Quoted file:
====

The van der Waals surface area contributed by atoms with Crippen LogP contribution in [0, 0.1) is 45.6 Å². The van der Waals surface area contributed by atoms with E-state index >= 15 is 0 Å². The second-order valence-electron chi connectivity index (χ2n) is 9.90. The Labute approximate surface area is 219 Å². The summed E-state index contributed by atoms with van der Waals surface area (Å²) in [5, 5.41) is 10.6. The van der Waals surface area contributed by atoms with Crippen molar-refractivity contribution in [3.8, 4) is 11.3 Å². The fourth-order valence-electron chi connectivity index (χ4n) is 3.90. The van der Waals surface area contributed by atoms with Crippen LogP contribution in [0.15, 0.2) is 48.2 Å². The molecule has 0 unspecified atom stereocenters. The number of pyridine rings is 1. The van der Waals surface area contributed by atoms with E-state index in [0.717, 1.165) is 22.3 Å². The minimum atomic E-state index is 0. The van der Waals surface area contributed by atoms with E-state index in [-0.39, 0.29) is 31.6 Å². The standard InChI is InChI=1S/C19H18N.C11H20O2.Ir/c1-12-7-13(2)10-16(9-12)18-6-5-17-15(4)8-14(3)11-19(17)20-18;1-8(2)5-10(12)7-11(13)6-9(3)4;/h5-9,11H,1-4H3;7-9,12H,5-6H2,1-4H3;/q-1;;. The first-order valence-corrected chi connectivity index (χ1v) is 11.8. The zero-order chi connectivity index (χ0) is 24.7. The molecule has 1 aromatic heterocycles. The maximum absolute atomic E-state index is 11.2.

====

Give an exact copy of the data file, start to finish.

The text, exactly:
The van der Waals surface area contributed by atoms with Crippen LogP contribution in [0, 0.1) is 45.6 Å². The van der Waals surface area contributed by atoms with E-state index >= 15 is 0 Å². The second-order valence-electron chi connectivity index (χ2n) is 9.90. The Labute approximate surface area is 219 Å². The summed E-state index contributed by atoms with van der Waals surface area (Å²) in [5, 5.41) is 10.6. The van der Waals surface area contributed by atoms with Crippen molar-refractivity contribution in [3.8, 4) is 11.3 Å². The fourth-order valence-electron chi connectivity index (χ4n) is 3.90. The van der Waals surface area contributed by atoms with Crippen LogP contribution in [0.15, 0.2) is 48.2 Å². The molecule has 0 unspecified atom stereocenters. The number of pyridine rings is 1. The van der Waals surface area contributed by atoms with E-state index in [0.717, 1.165) is 22.3 Å². The minimum atomic E-state index is 0. The van der Waals surface area contributed by atoms with E-state index in [-0.39, 0.29) is 31.6 Å². The standard InChI is InChI=1S/C19H18N.C11H20O2.Ir/c1-12-7-13(2)10-16(9-12)18-6-5-17-15(4)8-14(3)11-19(17)20-18;1-8(2)5-10(12)7-11(13)6-9(3)4;/h5-9,11H,1-4H3;7-9,12H,5-6H2,1-4H3;/q-1;;. The first-order valence-corrected chi connectivity index (χ1v) is 11.8. The zero-order chi connectivity index (χ0) is 24.7. The molecule has 1 aromatic heterocycles. The maximum absolute atomic E-state index is 11.2.